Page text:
The ChemCollective is a digital library of online activities for KS3/KS4 chemistry teachers which aims to engage students in more authentic problem-solving activities than those found in most textbooks.
Their virtual lab will look slightly familiar to anyone who has ever used Crocodile Chemistry. It’s a free simulation which allows mixing of different chemicals and provides information such as pH and temperature as the chemical reaction takes place. Comprehensive guides are available on the site which explains what to do.
As always, virtual simulations should not replace actually doing the experiments for real. But sometimes, for revision purposes, or for times when a lab is not available, being able to access these kind of online simulations can be very useful.
O2 is building a video library of great revision lessons, from teachers across the country. Teachers can submit videos of themselves delivering short guides to different topics. Students can also request help on difficult areas. Would be good for revision.
The Welsh National Grid for Learning website is a wealth of resources for all key stages and all subjects – but in particular science. Available in both English and Welsh.
Some excellent, free, resources for KS1 science (and other subjects) which work great on an IWB.
SnagLearning is dedicated to bringing high quality, award-winning documentaries to an online audience around the world. The site features carefully selected films from their library of over 1,600 documentaries that are appropriate for students from KS2 upwards. Our titles cover nearly every classroom subject and many are produced by well-known educational sources, including PBS and National Geographic.
As before, it is always very hard to narrow down my favourites to just 10. There are so many good websites out there. You can find more links to great science websites via my delicious page www.delicious.com/dannynic/science+iwb.Read More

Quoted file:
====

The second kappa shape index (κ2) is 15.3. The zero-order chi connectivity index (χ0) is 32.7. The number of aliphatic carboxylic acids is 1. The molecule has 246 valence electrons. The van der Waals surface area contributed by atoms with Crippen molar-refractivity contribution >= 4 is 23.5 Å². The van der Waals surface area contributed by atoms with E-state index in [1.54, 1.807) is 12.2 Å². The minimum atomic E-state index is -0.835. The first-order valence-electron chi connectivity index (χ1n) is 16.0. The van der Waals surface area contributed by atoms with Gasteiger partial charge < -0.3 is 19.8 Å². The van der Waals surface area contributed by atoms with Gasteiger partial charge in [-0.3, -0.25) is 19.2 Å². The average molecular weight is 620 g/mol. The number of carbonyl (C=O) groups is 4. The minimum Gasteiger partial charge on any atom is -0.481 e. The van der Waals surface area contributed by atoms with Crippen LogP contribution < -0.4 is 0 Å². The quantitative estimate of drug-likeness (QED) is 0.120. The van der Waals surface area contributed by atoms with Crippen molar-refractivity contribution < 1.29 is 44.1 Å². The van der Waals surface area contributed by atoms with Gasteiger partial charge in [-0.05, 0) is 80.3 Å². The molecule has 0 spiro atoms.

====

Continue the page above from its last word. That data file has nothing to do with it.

I’ve been trawling the internet looking for some good videos to use in my PGCE science session next week. I want a good example of space shuttle or rocket launches to use as a scene setter – to give them an idea of something they could use with their pupils.
And I found this rather amazing HD video of the Shuttle Atlantis being launched, which is just beautiful:
I also found a few videos that include the countdown, including this one of Atlantis:
And also this one that puts you in the cockpit with the astronauts before and during launch:
I also found this video montage of high resolution photographs of Apollo 11 on the moon:
All of these videos could really help to put a space lesson in context – or be the spark for some creative writing based on what they have seen. What must it be like to be in that Shuttle as it takes off? How would it feel?Read More
I’m a little late to blog about the terrible events in Japan over the past 10 days, but the story is still continuing and my thoughts go out to all those affected by the earthquake and Tsunami.
If you use Google Earth then the US Geological Survey have produced an interesting plug in which shows real-time and historical information on earthquakes around the world – including all the aftershocks in Japan. It also shows plate boundaries and their direction and speed of movement. You can download the KML file here.
Thanks to Bill Belsey for showing this to me at the T2T conference.
The US Geological survey have also produced a PowerPoint slide which explains what happened in the Japan Earthquake which would be useful for teachers. Download it here. Also check out their list of Tsunami resources.
For images of the aftermath of the Earthquake/Tsunami then the excellent Big Picture site has some powerful images that could be used in class discussions or assemblies.
And of course, if you can please donate to one of the charities helping the relief effort such as the Red Cross.Read More